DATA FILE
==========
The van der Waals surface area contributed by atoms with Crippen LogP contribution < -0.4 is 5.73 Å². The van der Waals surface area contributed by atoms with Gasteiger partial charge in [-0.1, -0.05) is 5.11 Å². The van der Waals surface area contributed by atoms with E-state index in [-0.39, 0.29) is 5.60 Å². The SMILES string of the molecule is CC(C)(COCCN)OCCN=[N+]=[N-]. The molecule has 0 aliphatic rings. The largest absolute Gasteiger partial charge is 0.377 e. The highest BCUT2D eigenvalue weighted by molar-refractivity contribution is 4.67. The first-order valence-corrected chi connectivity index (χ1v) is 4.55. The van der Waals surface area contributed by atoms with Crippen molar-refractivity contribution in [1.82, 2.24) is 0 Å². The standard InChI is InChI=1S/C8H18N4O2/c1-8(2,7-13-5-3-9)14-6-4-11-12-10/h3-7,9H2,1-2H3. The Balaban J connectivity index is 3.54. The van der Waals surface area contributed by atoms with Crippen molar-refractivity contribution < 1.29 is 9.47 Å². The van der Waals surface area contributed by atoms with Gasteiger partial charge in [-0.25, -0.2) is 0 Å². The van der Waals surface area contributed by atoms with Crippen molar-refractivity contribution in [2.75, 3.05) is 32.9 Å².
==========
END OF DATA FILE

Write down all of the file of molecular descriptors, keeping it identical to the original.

The van der Waals surface area contributed by atoms with Crippen LogP contribution < -0.4 is 5.73 Å². The van der Waals surface area contributed by atoms with Gasteiger partial charge in [-0.1, -0.05) is 5.11 Å². The van der Waals surface area contributed by atoms with E-state index in [-0.39, 0.29) is 5.60 Å². The SMILES string of the molecule is CC(C)(COCCN)OCCN=[N+]=[N-]. The molecule has 0 aliphatic rings. The largest absolute Gasteiger partial charge is 0.377 e. The highest BCUT2D eigenvalue weighted by molar-refractivity contribution is 4.67. The first-order valence-corrected chi connectivity index (χ1v) is 4.55. The van der Waals surface area contributed by atoms with Crippen molar-refractivity contribution in [1.82, 2.24) is 0 Å². The standard InChI is InChI=1S/C8H18N4O2/c1-8(2,7-13-5-3-9)14-6-4-11-12-10/h3-7,9H2,1-2H3. The Balaban J connectivity index is 3.54. The van der Waals surface area contributed by atoms with Crippen molar-refractivity contribution < 1.29 is 9.47 Å². The van der Waals surface area contributed by atoms with Gasteiger partial charge in [-0.25, -0.2) is 0 Å². The van der Waals surface area contributed by atoms with Crippen molar-refractivity contribution in [2.75, 3.05) is 32.9 Å².